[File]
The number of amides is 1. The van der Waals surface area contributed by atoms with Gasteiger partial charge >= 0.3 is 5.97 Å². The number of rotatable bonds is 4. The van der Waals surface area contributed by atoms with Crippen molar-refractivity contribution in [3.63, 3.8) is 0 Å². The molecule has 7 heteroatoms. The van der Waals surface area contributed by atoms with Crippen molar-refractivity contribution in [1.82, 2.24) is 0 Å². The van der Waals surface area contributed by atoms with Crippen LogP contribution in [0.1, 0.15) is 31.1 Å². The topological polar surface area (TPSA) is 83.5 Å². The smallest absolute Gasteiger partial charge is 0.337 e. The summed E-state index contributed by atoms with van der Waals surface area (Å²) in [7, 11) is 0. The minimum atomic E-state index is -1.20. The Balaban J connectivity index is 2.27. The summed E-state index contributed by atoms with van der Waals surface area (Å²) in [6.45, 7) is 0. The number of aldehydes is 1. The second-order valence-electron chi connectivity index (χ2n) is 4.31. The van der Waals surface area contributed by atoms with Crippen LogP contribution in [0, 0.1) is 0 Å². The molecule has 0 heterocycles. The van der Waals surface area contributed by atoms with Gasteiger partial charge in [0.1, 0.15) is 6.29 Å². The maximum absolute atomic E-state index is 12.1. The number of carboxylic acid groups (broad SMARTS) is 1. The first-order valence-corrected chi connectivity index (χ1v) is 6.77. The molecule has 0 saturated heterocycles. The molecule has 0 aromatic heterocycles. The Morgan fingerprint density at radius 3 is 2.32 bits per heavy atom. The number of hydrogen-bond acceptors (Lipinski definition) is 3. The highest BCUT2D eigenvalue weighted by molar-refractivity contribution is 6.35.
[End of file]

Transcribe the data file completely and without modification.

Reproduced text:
The number of amides is 1. The van der Waals surface area contributed by atoms with Gasteiger partial charge >= 0.3 is 5.97 Å². The number of rotatable bonds is 4. The van der Waals surface area contributed by atoms with Crippen molar-refractivity contribution in [3.63, 3.8) is 0 Å². The molecule has 7 heteroatoms. The van der Waals surface area contributed by atoms with Crippen molar-refractivity contribution in [1.82, 2.24) is 0 Å². The van der Waals surface area contributed by atoms with Crippen LogP contribution in [0.1, 0.15) is 31.1 Å². The topological polar surface area (TPSA) is 83.5 Å². The smallest absolute Gasteiger partial charge is 0.337 e. The summed E-state index contributed by atoms with van der Waals surface area (Å²) in [7, 11) is 0. The minimum atomic E-state index is -1.20. The Balaban J connectivity index is 2.27. The summed E-state index contributed by atoms with van der Waals surface area (Å²) in [6.45, 7) is 0. The number of aldehydes is 1. The second-order valence-electron chi connectivity index (χ2n) is 4.31. The van der Waals surface area contributed by atoms with Crippen LogP contribution in [0, 0.1) is 0 Å². The molecule has 0 heterocycles. The van der Waals surface area contributed by atoms with Gasteiger partial charge in [0.1, 0.15) is 6.29 Å². The maximum absolute atomic E-state index is 12.1. The number of carboxylic acid groups (broad SMARTS) is 1. The first-order valence-corrected chi connectivity index (χ1v) is 6.77. The molecule has 0 saturated heterocycles. The molecule has 0 aromatic heterocycles. The Morgan fingerprint density at radius 3 is 2.32 bits per heavy atom. The number of hydrogen-bond acceptors (Lipinski definition) is 3. The highest BCUT2D eigenvalue weighted by molar-refractivity contribution is 6.35.